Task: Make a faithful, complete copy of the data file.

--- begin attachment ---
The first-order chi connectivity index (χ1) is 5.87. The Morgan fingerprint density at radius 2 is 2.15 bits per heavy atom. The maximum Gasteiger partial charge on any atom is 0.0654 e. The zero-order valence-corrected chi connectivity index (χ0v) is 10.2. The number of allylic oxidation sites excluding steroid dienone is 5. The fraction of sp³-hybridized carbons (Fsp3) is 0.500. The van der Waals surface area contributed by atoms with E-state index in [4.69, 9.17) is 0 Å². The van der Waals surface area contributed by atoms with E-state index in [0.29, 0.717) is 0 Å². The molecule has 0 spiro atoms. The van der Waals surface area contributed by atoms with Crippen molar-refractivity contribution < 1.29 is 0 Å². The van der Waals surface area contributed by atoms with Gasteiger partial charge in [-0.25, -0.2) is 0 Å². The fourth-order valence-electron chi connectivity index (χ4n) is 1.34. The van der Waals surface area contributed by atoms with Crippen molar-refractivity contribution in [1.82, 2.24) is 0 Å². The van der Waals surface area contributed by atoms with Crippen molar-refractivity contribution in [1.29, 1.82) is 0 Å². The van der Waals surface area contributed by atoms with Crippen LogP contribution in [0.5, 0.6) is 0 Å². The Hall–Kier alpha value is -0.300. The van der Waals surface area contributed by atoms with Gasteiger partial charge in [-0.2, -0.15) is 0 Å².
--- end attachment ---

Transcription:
The first-order chi connectivity index (χ1) is 5.87. The Morgan fingerprint density at radius 2 is 2.15 bits per heavy atom. The maximum Gasteiger partial charge on any atom is 0.0654 e. The zero-order valence-corrected chi connectivity index (χ0v) is 10.2. The number of allylic oxidation sites excluding steroid dienone is 5. The fraction of sp³-hybridized carbons (Fsp3) is 0.500. The van der Waals surface area contributed by atoms with E-state index in [4.69, 9.17) is 0 Å². The van der Waals surface area contributed by atoms with E-state index in [0.29, 0.717) is 0 Å². The molecule has 0 spiro atoms. The van der Waals surface area contributed by atoms with Crippen molar-refractivity contribution < 1.29 is 0 Å². The van der Waals surface area contributed by atoms with Gasteiger partial charge in [-0.25, -0.2) is 0 Å². The fourth-order valence-electron chi connectivity index (χ4n) is 1.34. The van der Waals surface area contributed by atoms with Crippen molar-refractivity contribution in [1.82, 2.24) is 0 Å². The van der Waals surface area contributed by atoms with Crippen molar-refractivity contribution in [1.29, 1.82) is 0 Å². The van der Waals surface area contributed by atoms with Crippen LogP contribution in [0.5, 0.6) is 0 Å². The Hall–Kier alpha value is -0.300. The van der Waals surface area contributed by atoms with Gasteiger partial charge in [-0.2, -0.15) is 0 Å².